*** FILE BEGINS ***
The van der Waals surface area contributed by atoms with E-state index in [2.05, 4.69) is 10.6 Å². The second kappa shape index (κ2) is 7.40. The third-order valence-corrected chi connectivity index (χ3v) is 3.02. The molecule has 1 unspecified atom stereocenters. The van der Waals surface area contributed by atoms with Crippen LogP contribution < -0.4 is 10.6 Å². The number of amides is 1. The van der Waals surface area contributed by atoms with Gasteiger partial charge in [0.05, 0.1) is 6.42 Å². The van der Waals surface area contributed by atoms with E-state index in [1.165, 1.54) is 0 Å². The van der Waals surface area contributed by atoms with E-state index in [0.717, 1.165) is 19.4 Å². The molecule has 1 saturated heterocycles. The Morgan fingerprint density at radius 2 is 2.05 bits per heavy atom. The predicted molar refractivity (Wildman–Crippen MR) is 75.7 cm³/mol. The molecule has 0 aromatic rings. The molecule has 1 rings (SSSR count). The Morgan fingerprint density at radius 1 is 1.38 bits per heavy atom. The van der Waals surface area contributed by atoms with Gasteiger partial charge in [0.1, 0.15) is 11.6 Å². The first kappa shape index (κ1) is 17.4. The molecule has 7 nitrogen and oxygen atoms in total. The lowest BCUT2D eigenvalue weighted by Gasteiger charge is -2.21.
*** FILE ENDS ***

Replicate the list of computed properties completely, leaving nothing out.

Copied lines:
The van der Waals surface area contributed by atoms with E-state index in [2.05, 4.69) is 10.6 Å². The second kappa shape index (κ2) is 7.40. The third-order valence-corrected chi connectivity index (χ3v) is 3.02. The molecule has 1 unspecified atom stereocenters. The van der Waals surface area contributed by atoms with Crippen LogP contribution < -0.4 is 10.6 Å². The number of amides is 1. The van der Waals surface area contributed by atoms with Gasteiger partial charge in [0.05, 0.1) is 6.42 Å². The van der Waals surface area contributed by atoms with E-state index in [1.165, 1.54) is 0 Å². The van der Waals surface area contributed by atoms with E-state index in [0.717, 1.165) is 19.4 Å². The molecule has 1 saturated heterocycles. The Morgan fingerprint density at radius 2 is 2.05 bits per heavy atom. The predicted molar refractivity (Wildman–Crippen MR) is 75.7 cm³/mol. The molecule has 0 aromatic rings. The molecule has 1 rings (SSSR count). The Morgan fingerprint density at radius 1 is 1.38 bits per heavy atom. The van der Waals surface area contributed by atoms with Gasteiger partial charge in [0.1, 0.15) is 11.6 Å². The first kappa shape index (κ1) is 17.4. The molecule has 7 nitrogen and oxygen atoms in total. The lowest BCUT2D eigenvalue weighted by Gasteiger charge is -2.21.